dropinbucketOn May 31st, Manhattan prosecutors filed criminal charges against Abacus Federal Savings Bank and 19 employees. These are the first criminal charges against an actual bank associated with the financial crisis. This very small bank issued fraudulent mortgages, otherwise known as liar loans and sold them to Fannie Mae.

Abacus Federal Savings Bank, a small bank with a major presence in New York City’s Chinese community, and 19 of its former employees have been charged with inflating the qualifications of mortgage applicants to meet federal loan standards, a scheme that prosecutors say brought the bank tens of millions of dollars in ill-gotten fees and sent hundreds of millions of dollars in risky mortgages to the investment market.

The thing is liar loans were extremely common, so why would New York Prosecutors go after this small community bank instead of the larger fish? Politics and resources.

Bill Black in the below Bloomberg law interview says this prosecution will probably be our token sacrifice. In other words, don't expect Countrywide, notorious for liar loans and now part of Bank of America to be put in cuffs, doing the perp walk.

A Change to our System of Property Rights based on Political Power

robosignforeclosureSo says Roosevelt Institute fellow Matt Stoller in the below interview. Stoller is talking about the 50 state mortgage fraud settlement and frankly he's right. It's beyond belief the government has literally shoved under the rug banks improperly seizing and foreclosing on properties owned by Americans.

Mortgage Settlement Is Corruption Poster Child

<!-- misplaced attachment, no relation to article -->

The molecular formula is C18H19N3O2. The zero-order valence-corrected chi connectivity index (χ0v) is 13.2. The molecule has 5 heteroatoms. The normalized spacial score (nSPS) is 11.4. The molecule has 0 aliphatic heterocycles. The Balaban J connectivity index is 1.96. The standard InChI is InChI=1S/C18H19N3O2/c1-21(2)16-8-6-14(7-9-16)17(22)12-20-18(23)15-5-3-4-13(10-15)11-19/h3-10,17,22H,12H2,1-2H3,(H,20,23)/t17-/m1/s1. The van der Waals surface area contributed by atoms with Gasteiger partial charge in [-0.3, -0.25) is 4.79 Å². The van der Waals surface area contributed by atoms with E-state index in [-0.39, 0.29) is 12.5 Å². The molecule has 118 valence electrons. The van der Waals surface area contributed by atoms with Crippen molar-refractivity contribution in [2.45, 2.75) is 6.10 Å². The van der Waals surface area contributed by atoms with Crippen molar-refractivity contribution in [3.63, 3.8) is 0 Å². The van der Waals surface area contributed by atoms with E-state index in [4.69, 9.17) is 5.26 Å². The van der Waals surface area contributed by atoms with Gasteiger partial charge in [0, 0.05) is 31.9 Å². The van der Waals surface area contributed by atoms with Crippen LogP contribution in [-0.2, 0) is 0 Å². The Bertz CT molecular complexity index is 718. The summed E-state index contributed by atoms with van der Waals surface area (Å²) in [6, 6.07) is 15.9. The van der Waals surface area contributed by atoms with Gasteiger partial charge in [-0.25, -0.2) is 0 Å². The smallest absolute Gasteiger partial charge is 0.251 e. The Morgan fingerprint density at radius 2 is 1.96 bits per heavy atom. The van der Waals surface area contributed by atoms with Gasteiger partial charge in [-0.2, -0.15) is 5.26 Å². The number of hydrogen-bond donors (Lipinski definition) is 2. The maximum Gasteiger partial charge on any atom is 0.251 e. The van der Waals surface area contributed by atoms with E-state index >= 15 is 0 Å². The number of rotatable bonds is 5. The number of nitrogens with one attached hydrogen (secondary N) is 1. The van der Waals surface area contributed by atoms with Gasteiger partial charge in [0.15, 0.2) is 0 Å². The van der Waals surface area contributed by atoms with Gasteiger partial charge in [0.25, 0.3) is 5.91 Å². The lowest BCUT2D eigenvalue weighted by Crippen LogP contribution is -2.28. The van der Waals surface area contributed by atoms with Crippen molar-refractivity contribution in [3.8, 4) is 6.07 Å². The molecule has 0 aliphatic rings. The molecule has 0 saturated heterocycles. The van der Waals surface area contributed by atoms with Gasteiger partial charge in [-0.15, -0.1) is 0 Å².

housemazeIt's simply a failure of law. Barry Ritholtz wrote a admonishment of the Obama administration and state attorney generals for buying into the 50 state mortgage settlement pig in a poke:

We never want to see an innocent party “accidentally” evicted from a home. The legal system has evolved so this has become a “legal impossibility.” Imagine returning home from work or vacation to find the front door padlocked, the belongings strewn all over the block, a big orange sticker screaming “FORECLOSED” on the garage door, with an auction sign in the front lawn. Now imagine that this occurred even though you are not in default or even delinquent on payments. Thanks to the robosigning banks, this legal impossibility has happened repeatedly, even to homeowners who paid cash for their houses and had no mortgages. Imagine that — foreclosed with no mortgage.

Pretty incredible huh? It used to be no one could simply just take your home. Such a violation of personal and property rights was unheard of. Now the stories are so routine, the press barely covers them.

Bloomberg Law interviewed an on fire Ritholtz, who explains, in simple English, why this settlement is such a big deal. Literally the settlement throws out 1000 years of individual property rights, law and is a loss of personal freedom you really need to pay attention to.

National Mortgage Settlement is a Big Fat Pig in a Poke